A novice hobbyist once asked me whether there’s a particular “rule of thumb” with respect to the size of fish that can be kept in the same tank with a predatory fish, such as a lionfish or grouper. He’d heard somewhere that the other fish would need to be at least half the size of the predator, and he wanted to know if I could confirm this.
I replied that there really isn’t any such rule that applies in all circumstances because predatory fish vary considerably in the size of prey they’ll attempt to consume as well as the “tools” they have at their disposal for dispatching them.
Here are some factors that must be considered before pairing any predatory fish with a piscine tankmate:
Are fish on the predator’s menu?
Not all predatory fish include other fish in their natural diet. For example, many species that we keep in aquariums are zooplanktivores and are a threat only to the tiniest prey items—certainly not to other fish sharing their tank (unless you’ve got fish larvae in there, which is highly unlikely in a typical community tank).
Others, such as the popular snowflake moray eel (Echidna nebulosa), feed primarily on crustaceans and are usually safe to keep with other fish in aquariums (though there are reported exceptions, so I’d still be wary of keeping bite-sized tankmates with this species). Of course, when keeping crustacean-crunchers, shrimps, hermits, and other ornamental crustaceans are definitely in jeopardy of becoming meals.
One reason the half-as-big rule doesn’t work is that no two predatory species are exactly the same when it comes to the size of their mouths relative to their body length. Therefore, “too big to swallow” is a highly subjective term. For example, several of the Antennarius spp. frogfishes reach only about 4 to 5 inches in length but have remarkably capacious mouths, allowing them to engulf fishes almost as large as themselves.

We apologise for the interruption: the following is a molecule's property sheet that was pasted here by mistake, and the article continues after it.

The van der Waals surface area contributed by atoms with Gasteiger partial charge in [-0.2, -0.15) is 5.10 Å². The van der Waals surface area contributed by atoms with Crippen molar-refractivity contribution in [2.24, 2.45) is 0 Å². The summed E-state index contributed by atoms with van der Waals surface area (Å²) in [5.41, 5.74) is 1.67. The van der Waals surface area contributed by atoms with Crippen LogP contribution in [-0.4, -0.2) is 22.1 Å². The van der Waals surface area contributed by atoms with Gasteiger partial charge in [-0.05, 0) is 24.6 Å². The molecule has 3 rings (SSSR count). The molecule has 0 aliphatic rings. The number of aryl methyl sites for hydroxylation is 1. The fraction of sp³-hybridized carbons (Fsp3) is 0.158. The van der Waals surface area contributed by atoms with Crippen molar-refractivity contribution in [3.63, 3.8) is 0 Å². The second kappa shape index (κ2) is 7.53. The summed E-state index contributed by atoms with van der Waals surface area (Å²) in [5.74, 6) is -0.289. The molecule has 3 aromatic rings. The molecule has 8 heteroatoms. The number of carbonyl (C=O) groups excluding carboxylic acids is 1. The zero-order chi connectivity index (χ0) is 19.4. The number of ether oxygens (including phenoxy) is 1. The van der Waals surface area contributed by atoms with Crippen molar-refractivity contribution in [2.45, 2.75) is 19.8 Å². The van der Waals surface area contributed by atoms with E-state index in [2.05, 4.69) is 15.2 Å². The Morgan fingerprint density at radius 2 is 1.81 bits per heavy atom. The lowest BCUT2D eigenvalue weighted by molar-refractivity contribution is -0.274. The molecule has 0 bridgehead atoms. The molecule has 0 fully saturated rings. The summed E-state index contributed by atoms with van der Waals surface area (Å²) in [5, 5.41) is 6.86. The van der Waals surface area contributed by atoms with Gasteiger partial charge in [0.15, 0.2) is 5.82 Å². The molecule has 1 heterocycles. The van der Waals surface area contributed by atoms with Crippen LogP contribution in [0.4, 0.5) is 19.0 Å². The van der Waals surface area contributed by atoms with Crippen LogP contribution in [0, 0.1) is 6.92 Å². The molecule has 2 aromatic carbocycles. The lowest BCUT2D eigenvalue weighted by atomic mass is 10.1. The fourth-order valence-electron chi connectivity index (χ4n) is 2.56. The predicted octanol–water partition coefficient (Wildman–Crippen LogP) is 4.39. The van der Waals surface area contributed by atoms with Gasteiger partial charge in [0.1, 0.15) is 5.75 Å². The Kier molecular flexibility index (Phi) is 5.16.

At the other end of the spectrum are larger predatory fish with relatively small mouths. Take the popular moon wrasse (Thalassoma lunare) for example. It commonly reaches a respectable 10 inches in length but has a rather diminutive mouth by comparison, making it a predatory threat only to fish much smaller than itself.
Type of dentition
With some predators, the body size of potential prey items isn’t especially significant because they have the dentition to reduce tankmates into bite-size pieces. In the case of some such species, fish aren’t even typically counted among their natural prey items, but they may, nonetheless, consume smaller fish sharing their aquarium or “sample” larger tankmates by biting chunks out of them. The more aggressive triggerfishes (e.g., Balistapus undulatus) and certain puffers (e.g., Diodon holocanthus) come to mind here.
Have you done your homework?
Short of asking fish to “open up and say ahhh” so you can measure their mouths and examine their teeth, how can you determine which fish might prey upon others and which might get eaten? This is just one more example of where it pays to do a little research on the fish you’re interested in buying.
Before laying down your hard-earned cash for a specimen, check out the various species profiles here at Saltwater Smarts and in other reliable sources. For example, you’ll find a myriad of excellent species accounts at LiveAquaria.com. Also, if you have a copy of Scott Michael’s Marine Fishes: 500+ Essential-to-Know Aquarium Species (TFH Publications, 2001), I would recommend taking it right along with you to your LFS when you go shopping for specimens.